Revealing what is at the heart of change in modern UK politics
Granskad i Storbritannien den 20 augusti 2021
The title of this book, Englishness: The Political Force Transforming Britain, gives an indication as to what it is about. A major thesis of the book is that “the rise of Englishness, and its impact on British constitutional politics, has for too long been an under-explored, semi-secret, phenomenon.” The book’s purpose can be seen, therefore, to be an exploration of what “Englishness” means, from where has it arisen, what are its manifestations, as well as its past, present, and future consequences - for both England and the wider United Kingdom.
The co-authors of the book are a Scot, Ailsa Henderson, and a Welshman, Richard Wyn Jones. It may be thought by some readers of this book that it merely presents a Celtic analysis of the phenomenon known as “Englishness”. However, in mitigation, it needs to be said that the sources used by the writers cross many national boundaries, contain evidence from a variety of disciplines, and has many references that would deflect criticisms suggesting bias, prejudice, and the presence of “fake news”.
Henderson and Wyn Jones are of the view that, “despite the central role the phenomenon has played in recent British history, including the possibility that its reality is reshaping the nature of the British state and its place in the world, Englishness remains poorly understood.” This book is a major contribution to explicating this understanding.
A major source of data for the book is The Future of England Survey (originally published in 2011 and republished many times since). This is a specially commissioned public attitudes survey programme exploring the political implications of English identity. The use of this data and contributions from many writers and commentators, demonstrates that, for Henderson and Wyn Jones, Englishness has its basis in English nationalism; the reverse could also be stated.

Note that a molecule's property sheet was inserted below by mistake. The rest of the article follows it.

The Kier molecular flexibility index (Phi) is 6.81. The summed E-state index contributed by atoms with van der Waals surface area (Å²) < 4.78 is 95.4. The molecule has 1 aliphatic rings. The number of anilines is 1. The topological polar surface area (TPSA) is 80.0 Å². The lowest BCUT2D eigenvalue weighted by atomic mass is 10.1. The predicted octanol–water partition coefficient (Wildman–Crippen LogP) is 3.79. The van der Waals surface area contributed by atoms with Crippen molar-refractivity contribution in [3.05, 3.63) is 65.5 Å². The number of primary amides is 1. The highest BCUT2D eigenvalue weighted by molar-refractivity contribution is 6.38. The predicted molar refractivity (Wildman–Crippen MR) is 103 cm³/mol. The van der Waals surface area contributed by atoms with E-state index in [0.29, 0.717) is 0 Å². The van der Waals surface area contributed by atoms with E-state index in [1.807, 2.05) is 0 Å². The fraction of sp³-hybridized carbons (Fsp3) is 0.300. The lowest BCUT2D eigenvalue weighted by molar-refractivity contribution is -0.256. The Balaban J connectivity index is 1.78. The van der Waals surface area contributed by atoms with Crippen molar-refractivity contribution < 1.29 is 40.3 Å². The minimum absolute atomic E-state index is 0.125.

It needs to be understood, however, this is not a nationalism that categorically rejects Britain and Britishness. It is, rather, “a nationalism that combines a sense of grievance about England’s place in the United Kingdom with a fierce commitment to a particular vision of Britain’s past, present, and future.” Indeed, the juxtaposition between England and Britain in this book - what has been termed its “Janus-faced nature” - is, according to the book’s authors, the “key to understanding not only English nationalism, but also to understanding the ways in which it is transforming British politics.”
This book is invaluable in helping the reader to understand why it was that the United Kingdom voted in 2016 to leave the European Union. Indeed, one commentator has said that, notwithstanding the Brexit vote, this book should “be read by anyone - and especially every politician - who wishes to understand the forces driving British politics to its current febrile, fractured, state.” Therefore, Englishness: The Political Force Transforming Britain, joins books by Stephen Haseler, Dennis MacShane, David Edgerton, Gavin Exler, and others, who have recently written on the nature of the transformation that has occurred in both English and UK politics in contemporary times, as well as the place and role of the UK in modern global affairs.
For those who may not be confident about pouring over statistics and evaluating data, this book would provide satisfaction in being read for its important statements, both singular and multiple, summary passages, and conclusions. These are to be found throughout the book, but essentially in the concluding pages.
This reviewer found the closing paragraph of Englishness: The Political Force Transforming Britain to be most apposite and instructive. Start by reading this conclusion, and then read the book with an appreciation of its goal; or begin at page one and deepen and widen an understanding of a thesis which determines the conclusion of the book.
In this hardback edition, it is not an inordinately long book (215 readable pages); neither does it come with a budget price tag. However, it will repay attentive reading and thoughtful consideration. Highly recommended, and not only for students of politics.
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